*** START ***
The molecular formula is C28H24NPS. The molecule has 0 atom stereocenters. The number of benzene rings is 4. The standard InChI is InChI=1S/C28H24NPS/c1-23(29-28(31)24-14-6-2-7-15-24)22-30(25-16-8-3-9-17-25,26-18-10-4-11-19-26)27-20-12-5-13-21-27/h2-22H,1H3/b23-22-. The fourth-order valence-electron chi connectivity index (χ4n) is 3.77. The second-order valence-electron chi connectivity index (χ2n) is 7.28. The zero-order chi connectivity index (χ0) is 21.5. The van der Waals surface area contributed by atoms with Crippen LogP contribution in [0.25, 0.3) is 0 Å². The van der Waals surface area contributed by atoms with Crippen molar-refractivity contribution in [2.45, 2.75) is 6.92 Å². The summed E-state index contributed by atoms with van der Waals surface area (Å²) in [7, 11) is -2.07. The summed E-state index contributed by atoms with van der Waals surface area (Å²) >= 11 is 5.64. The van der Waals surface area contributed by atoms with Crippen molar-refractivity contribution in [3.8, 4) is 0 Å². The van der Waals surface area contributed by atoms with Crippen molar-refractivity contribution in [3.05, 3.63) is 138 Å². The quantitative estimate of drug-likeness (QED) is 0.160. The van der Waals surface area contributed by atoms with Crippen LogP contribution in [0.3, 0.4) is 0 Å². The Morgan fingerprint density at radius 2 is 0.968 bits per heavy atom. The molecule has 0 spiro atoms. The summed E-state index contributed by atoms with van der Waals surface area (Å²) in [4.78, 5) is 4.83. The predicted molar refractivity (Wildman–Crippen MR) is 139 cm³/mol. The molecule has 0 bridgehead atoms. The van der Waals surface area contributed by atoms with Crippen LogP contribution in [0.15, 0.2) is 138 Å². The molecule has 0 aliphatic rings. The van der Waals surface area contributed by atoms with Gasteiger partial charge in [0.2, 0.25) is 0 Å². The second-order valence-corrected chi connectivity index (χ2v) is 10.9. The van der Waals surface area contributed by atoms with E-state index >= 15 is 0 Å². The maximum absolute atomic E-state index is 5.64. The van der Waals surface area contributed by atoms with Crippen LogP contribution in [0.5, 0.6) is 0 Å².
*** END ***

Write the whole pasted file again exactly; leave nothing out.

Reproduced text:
The molecular formula is C28H24NPS. The molecule has 0 atom stereocenters. The number of benzene rings is 4. The standard InChI is InChI=1S/C28H24NPS/c1-23(29-28(31)24-14-6-2-7-15-24)22-30(25-16-8-3-9-17-25,26-18-10-4-11-19-26)27-20-12-5-13-21-27/h2-22H,1H3/b23-22-. The fourth-order valence-electron chi connectivity index (χ4n) is 3.77. The second-order valence-electron chi connectivity index (χ2n) is 7.28. The zero-order chi connectivity index (χ0) is 21.5. The van der Waals surface area contributed by atoms with Crippen LogP contribution in [0.25, 0.3) is 0 Å². The van der Waals surface area contributed by atoms with Crippen molar-refractivity contribution in [2.45, 2.75) is 6.92 Å². The summed E-state index contributed by atoms with van der Waals surface area (Å²) in [7, 11) is -2.07. The summed E-state index contributed by atoms with van der Waals surface area (Å²) >= 11 is 5.64. The van der Waals surface area contributed by atoms with Crippen molar-refractivity contribution in [3.8, 4) is 0 Å². The van der Waals surface area contributed by atoms with Crippen molar-refractivity contribution in [3.05, 3.63) is 138 Å². The quantitative estimate of drug-likeness (QED) is 0.160. The van der Waals surface area contributed by atoms with Crippen LogP contribution in [0.3, 0.4) is 0 Å². The Morgan fingerprint density at radius 2 is 0.968 bits per heavy atom. The molecule has 0 spiro atoms. The summed E-state index contributed by atoms with van der Waals surface area (Å²) in [4.78, 5) is 4.83. The predicted molar refractivity (Wildman–Crippen MR) is 139 cm³/mol. The molecule has 0 bridgehead atoms. The van der Waals surface area contributed by atoms with Crippen LogP contribution in [0.15, 0.2) is 138 Å². The molecule has 0 aliphatic rings. The van der Waals surface area contributed by atoms with Gasteiger partial charge in [0.2, 0.25) is 0 Å². The second-order valence-corrected chi connectivity index (χ2v) is 10.9. The van der Waals surface area contributed by atoms with E-state index >= 15 is 0 Å². The maximum absolute atomic E-state index is 5.64. The van der Waals surface area contributed by atoms with Crippen LogP contribution in [0.5, 0.6) is 0 Å².